Cosplay Guidance

      Changing Rooms and Cosplay Areas

      Men’s Changing Room – East block, first floor atrium
      Women’s Changing Room – Meeting Hall, first floor
      Cosplay Area 1 (all 3 days) – North Concourse 1st floor restaurant area courtyard
      Cosplay Area 2 (day 1 and 2) – Lower courtyard (day 3) – Upper courtyard

      Registration

      Dressing rooms are open for entry from 10:00am ~ 3:30pm and will accept new registrations only during this time. Last call for registration on day 3 is earlier ~ 2:30pm.

      Dressing Room and Cosplay Area Hours

      Dressing rooms may be used from 10:00am ~ 4:30 pm (until 3:30pm on day 3).

      The first cosplay area is open from 10:00am ~ 4:00pm (3:00pm on day 3).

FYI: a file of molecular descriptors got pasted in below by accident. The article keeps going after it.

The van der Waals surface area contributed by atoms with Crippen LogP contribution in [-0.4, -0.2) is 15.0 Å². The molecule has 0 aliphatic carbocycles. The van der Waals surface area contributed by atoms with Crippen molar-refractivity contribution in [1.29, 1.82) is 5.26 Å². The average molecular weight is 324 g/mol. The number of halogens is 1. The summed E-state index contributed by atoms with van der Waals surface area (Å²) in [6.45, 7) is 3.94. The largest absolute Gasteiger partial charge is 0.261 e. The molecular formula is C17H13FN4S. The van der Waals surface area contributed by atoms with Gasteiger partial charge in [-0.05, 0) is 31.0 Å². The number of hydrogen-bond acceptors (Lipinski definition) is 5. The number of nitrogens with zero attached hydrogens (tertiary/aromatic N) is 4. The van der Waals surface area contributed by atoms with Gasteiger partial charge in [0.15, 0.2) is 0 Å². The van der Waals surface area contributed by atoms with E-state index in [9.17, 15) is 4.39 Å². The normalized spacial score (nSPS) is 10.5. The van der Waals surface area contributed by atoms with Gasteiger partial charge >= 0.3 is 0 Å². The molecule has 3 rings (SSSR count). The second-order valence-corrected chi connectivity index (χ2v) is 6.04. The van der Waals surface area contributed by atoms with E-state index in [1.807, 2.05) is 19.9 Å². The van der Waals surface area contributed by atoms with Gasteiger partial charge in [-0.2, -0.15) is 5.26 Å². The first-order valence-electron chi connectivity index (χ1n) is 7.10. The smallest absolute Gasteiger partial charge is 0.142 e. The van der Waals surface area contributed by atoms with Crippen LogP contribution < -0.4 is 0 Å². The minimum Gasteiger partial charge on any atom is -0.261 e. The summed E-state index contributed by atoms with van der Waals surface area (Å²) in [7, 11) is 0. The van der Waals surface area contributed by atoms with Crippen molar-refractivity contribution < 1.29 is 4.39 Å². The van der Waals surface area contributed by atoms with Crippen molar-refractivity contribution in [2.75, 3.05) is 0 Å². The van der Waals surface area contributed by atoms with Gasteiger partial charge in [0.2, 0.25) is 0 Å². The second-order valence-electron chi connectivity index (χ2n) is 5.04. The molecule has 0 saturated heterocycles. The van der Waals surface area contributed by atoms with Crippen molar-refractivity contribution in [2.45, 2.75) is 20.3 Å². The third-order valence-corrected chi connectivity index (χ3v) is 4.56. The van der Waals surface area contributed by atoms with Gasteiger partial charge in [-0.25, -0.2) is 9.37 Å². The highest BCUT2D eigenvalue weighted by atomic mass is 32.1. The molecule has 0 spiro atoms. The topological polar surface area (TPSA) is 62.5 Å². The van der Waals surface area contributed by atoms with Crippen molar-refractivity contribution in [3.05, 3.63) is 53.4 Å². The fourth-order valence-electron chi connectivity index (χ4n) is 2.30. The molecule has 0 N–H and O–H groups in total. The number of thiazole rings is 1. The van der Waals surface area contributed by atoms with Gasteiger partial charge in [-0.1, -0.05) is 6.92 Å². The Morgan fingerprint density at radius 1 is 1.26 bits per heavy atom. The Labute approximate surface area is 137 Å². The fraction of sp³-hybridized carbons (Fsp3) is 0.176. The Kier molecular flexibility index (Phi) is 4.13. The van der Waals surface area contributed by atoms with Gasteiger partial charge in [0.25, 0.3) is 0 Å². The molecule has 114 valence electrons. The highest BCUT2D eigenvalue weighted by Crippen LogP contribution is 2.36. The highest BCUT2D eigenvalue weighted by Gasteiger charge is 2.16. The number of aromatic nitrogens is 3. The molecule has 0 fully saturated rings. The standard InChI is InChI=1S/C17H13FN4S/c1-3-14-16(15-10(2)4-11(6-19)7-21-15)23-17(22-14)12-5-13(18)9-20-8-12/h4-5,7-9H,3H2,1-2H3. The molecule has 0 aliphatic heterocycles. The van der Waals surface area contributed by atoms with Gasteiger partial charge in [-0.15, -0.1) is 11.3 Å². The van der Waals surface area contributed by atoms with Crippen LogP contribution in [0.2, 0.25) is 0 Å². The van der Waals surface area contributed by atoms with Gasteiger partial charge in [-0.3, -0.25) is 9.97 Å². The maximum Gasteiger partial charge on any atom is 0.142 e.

The second cosplay area is open from 10:00am ~ 4:00pm (3:00pm on day 3).

      These are not the same hours as the rest of the event, so take care not to miss the dressing room deadline while browsing in costume.

      Cosplay Rules

      Cosplaying participants are held to the general attendance rules of Comiket as well as the additional regulations outlined below. Please be aware that poor behavior while in costume may result in the further restriction of cosplay or dissappearance of cosplay entirely from future events.

      Arriving to or Leaving the Event in Costume is Prohibited

      It’s against the rules to arrive at Comiket or return home from Comiket while in costume. When arriving by car it is also forbidden to change in your vehicle. Please make use of the changing rooms.

      When Cosplaying, Please Register outside of the Changing Room

      Cosplayers must register on each day of the event at their respective changing rooms. Please do not forget to register on each day.

      Changing Room Rules

      -Do not take breaks or wait for friends in the dressing area.
      -Do not use dyes or color sprays in the dressing area.
      -Do not take photos or annoy others around you.